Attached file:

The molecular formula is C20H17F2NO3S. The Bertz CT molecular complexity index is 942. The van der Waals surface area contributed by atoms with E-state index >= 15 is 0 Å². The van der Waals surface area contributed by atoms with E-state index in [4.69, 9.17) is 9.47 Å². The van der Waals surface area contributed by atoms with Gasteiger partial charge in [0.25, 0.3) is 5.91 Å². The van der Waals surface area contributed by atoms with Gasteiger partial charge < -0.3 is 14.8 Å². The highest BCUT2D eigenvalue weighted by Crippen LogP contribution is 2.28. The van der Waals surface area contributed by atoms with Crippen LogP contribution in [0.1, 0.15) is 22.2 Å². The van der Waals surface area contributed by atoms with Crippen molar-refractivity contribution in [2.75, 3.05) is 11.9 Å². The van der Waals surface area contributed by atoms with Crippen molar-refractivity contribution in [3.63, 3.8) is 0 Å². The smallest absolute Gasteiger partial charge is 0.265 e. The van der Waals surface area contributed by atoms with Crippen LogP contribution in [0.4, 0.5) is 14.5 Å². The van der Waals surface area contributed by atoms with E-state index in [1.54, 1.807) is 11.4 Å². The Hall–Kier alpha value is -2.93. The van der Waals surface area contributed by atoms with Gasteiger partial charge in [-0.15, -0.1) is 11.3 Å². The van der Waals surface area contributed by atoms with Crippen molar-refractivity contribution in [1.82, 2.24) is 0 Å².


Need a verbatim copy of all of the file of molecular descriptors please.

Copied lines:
The molecular formula is C20H17F2NO3S. The Bertz CT molecular complexity index is 942. The van der Waals surface area contributed by atoms with E-state index >= 15 is 0 Å². The van der Waals surface area contributed by atoms with E-state index in [4.69, 9.17) is 9.47 Å². The van der Waals surface area contributed by atoms with Gasteiger partial charge in [0.25, 0.3) is 5.91 Å². The van der Waals surface area contributed by atoms with Gasteiger partial charge < -0.3 is 14.8 Å². The highest BCUT2D eigenvalue weighted by Crippen LogP contribution is 2.28. The van der Waals surface area contributed by atoms with Crippen LogP contribution in [0.1, 0.15) is 22.2 Å². The van der Waals surface area contributed by atoms with Crippen molar-refractivity contribution in [2.75, 3.05) is 11.9 Å². The van der Waals surface area contributed by atoms with Crippen molar-refractivity contribution in [3.63, 3.8) is 0 Å². The smallest absolute Gasteiger partial charge is 0.265 e. The van der Waals surface area contributed by atoms with Crippen LogP contribution in [0.4, 0.5) is 14.5 Å². The van der Waals surface area contributed by atoms with E-state index in [1.54, 1.807) is 11.4 Å². The Hall–Kier alpha value is -2.93. The van der Waals surface area contributed by atoms with Gasteiger partial charge in [-0.15, -0.1) is 11.3 Å². The van der Waals surface area contributed by atoms with Crippen molar-refractivity contribution in [1.82, 2.24) is 0 Å².